Recruitment specialist Hays Plc sponsored the conference for about a decade but has since quit the CBI and won’t take part this year, a spokesperson said. The other leading sponsor, Accenture Plc, terminated its membership in April.

Sunak defends role over Johnson resignation honours

Rishi Sunak may have wanted to talk tech today, as he spoke warmly of the entreprenurial attitude in California today, and the UK’s pioneering role in the Industrial Revolution.

Asked about how to grow UK tech, Sunak says:

Fundamentally it requires entrepreneurs to just keep going, to be not content with building the £100 million business and then the £1 billion business but just to keep growing.

“That, I found in California, is very much the attitude, the sky is the limit. Everyone thinks they can create a 100 billion-dollar company and actually changing that culture is tough for government to do.”

He also cited his push to make everyone learn maths until the age of 18 (despite criticism of the plan), saying the UK is currently an outlier on this issue.

But he couldn’t avoid the current political turmoil.

He was asked at London Tech Week about former PM Boris Johnson’s resignation honours list, published hours before Johnson stropped out of parliament after receiving the privileges committee findings into the Partygate scandal.

Sunak says that he refused a request from his predecessor to intervene, saying:

“Boris Johnson asked me to do something that I wasn’t prepared to do, because I didn’t think it was right.

That request was either to overrule the House of Lords Appointments Commission (which did not support eight of Johnson’s nominations for peerages) or to make promises to people, Sunak says, adding:

“I wasn’t prepared to do that because I didn’t think it was right, and if people don’t like that, then tough.”

“Boris Johnson asked me to do something I didn’t think was right. (Overruling HOLAC). If people don’t like it, then tough”. Sunak at London Tech Week

— alan rusbridger (@arusbridger) June 12, 2023

This wins some clapping, with Sunak adding:

When I got this job, I said I was going to do things differently because I wanted to change politics, and that’s what I’m doing.

Our Politics Live blog has more details:

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Asked about the opportunities of AI, Sunak suggests it could allow a ‘personalised tutor’ for students, and also reduce teachers’ workload, and help with marking and lesson planning.

Sunak cites Babbage letter as inspiration for tech leadership….

Rishi Sunak then tells an anecdote about how he recently saw a letter from Charles Babbage, the inventor, from the 1830s thanking the then-chancellor for funding his Difference Engine.

That letter, in a British Library collection, showed that the government broke with convention by funding this cutting-edge idea, Sunak says.

That was a decisive moment. The British government broke with the conventions of the time, and for a decade backed this breakthrough technology.

He’s determined that future researchers in 200 years will find evidence that the current government, and the tech sector, met the current opportunities with the same “courage, vision and determination”.

Babbage’s largest project, the Difference Engine no. 1, was a machine intended to save the government money by preventing critical errors in tables calculated and copied by hand. Effectively it would have worked as a calculator.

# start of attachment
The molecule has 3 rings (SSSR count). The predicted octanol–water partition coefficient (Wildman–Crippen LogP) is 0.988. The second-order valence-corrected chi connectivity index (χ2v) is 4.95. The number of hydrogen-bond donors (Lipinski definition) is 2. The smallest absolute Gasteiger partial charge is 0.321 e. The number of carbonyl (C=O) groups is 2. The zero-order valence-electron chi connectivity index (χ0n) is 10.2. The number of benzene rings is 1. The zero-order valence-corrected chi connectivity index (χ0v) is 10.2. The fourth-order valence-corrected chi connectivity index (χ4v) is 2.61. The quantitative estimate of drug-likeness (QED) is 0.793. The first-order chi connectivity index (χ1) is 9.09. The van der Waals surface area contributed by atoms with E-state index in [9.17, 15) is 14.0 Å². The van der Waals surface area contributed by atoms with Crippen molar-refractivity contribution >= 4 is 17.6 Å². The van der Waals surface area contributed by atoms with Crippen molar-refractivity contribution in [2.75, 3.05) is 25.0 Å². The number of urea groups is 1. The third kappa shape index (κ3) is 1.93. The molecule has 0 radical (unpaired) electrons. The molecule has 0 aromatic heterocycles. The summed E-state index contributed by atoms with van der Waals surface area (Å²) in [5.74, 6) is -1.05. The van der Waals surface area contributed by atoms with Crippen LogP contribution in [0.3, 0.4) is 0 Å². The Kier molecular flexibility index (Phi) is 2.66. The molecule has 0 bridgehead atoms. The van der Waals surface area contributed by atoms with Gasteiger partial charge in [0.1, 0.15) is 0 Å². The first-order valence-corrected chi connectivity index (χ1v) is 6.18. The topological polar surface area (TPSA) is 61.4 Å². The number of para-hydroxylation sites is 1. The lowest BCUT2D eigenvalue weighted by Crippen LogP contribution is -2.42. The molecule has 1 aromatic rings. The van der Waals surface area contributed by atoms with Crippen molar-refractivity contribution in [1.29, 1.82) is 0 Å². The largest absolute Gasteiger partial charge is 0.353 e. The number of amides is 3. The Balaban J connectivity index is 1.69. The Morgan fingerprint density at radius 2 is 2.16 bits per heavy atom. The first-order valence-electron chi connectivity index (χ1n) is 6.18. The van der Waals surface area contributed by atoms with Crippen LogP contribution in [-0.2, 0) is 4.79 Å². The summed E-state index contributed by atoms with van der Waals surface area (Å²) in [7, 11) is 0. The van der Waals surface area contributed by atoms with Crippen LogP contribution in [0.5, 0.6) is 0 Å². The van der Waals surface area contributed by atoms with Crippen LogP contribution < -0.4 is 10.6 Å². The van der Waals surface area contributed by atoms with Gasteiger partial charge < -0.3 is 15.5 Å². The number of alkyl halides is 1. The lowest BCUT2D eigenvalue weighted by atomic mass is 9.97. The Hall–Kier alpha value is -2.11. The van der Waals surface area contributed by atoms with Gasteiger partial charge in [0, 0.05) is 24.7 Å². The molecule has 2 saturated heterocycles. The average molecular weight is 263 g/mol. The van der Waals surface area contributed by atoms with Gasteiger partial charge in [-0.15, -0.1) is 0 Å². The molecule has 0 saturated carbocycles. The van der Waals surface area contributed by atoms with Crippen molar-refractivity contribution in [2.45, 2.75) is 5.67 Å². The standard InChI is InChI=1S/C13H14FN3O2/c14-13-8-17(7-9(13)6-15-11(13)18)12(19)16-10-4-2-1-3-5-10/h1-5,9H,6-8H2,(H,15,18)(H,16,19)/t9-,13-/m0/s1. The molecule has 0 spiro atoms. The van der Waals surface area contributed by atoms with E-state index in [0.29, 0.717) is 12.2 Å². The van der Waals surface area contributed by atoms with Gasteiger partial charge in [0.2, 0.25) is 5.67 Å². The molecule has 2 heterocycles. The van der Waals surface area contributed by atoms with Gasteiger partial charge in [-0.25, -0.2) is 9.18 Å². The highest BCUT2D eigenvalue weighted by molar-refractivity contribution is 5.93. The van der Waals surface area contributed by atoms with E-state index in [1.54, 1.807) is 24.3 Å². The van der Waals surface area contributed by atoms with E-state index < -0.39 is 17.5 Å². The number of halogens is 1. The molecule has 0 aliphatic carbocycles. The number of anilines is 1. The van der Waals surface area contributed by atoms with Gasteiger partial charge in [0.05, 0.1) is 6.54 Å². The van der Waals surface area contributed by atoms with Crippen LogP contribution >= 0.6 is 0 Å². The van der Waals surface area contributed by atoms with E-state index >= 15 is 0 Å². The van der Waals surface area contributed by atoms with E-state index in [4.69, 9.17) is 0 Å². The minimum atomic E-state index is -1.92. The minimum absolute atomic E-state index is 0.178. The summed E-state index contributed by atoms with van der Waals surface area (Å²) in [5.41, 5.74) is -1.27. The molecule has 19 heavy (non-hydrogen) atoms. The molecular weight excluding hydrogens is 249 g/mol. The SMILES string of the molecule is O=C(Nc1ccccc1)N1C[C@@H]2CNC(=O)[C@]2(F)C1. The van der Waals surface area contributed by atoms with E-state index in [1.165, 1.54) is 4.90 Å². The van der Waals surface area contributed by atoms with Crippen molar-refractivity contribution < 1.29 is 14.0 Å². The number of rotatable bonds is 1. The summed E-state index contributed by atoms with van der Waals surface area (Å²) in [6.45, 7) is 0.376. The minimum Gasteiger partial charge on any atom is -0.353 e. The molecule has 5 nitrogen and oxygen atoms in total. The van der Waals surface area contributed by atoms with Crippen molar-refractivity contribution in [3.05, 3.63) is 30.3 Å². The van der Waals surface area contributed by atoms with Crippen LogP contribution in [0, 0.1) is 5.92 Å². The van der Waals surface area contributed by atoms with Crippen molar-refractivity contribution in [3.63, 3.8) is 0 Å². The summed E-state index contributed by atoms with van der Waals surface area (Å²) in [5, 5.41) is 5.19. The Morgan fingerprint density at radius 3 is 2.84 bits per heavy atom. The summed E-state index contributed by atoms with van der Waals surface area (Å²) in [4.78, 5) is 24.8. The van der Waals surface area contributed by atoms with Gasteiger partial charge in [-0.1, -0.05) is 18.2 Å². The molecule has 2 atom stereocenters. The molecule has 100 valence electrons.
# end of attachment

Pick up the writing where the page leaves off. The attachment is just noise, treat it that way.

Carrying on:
However, the story doesn’t have a happy ending, as the Whipple Museum reminds us.

Funding was officially cut off in 1842 at which time he [Babbage] had spent over £17,000, ten times as much as originally intended.

Somewhat embarrassingly, the British government purchased a difference engine based on Babbage’s original design made by Swedes Georg and Edvard Schuetz, which they demonstrated at the World’s Fair in 1855.

Difference Engine no. 1 remained unfinished in Babbage’s lifetime, as he moved onto an even more challenging idea, the Analytical Engine, which actually included its own memory.

Sunak then announces the launch of HSBC Innovation Banking, following the rescue of tech-focused lender Silicon Valley Bank earlier this year.

This new unit will focus on banking services to the startup, investor, and wider tech community.

On AI, Sunak then pledges to “lead” on the issue at home, where the government is working with artificial intelligence firms….

We’ll lead on AI at home🇬🇧@DeepMind, @OpenAI and @AnthropicAI will give us early access to their models to help us understand any potential risks.

And we’re launching two new fellowships to enhance machine learning in drugs and food design, and AI scientist training.

— Rishi Sunak (@RishiSunak) June 12, 2023

…and abroad, by hosting a global AI summit later this year (which he compares to the COP summits on climate change).

We will lead on AI overseas🌍

I want to make the UK not just the intellectual home, but the geographical home of global AI safety regulation.

That’s why the UK will host the first ever global summit on AI safety later this year.

— Rishi Sunak (@RishiSunak) June 12, 2023

Sunak speaks at London Tech Week

Prime minister Rishi Sunak is speaking at London Tech Week now.

Sunak says we are at at “moment of huge opportunity”, with the “technonic plates of technology” are shifting (he cites AI, quantum computing, synthetic biology and semiconductors”.

We must act, and act quickly, if we want not only to retain our position as one of the world’s tech capitals, but to go even further and make this the best place in the world to start, grow and invest in tech businesses.

Sunak says he feels a sense of urgency about this, as it can help grow the economy.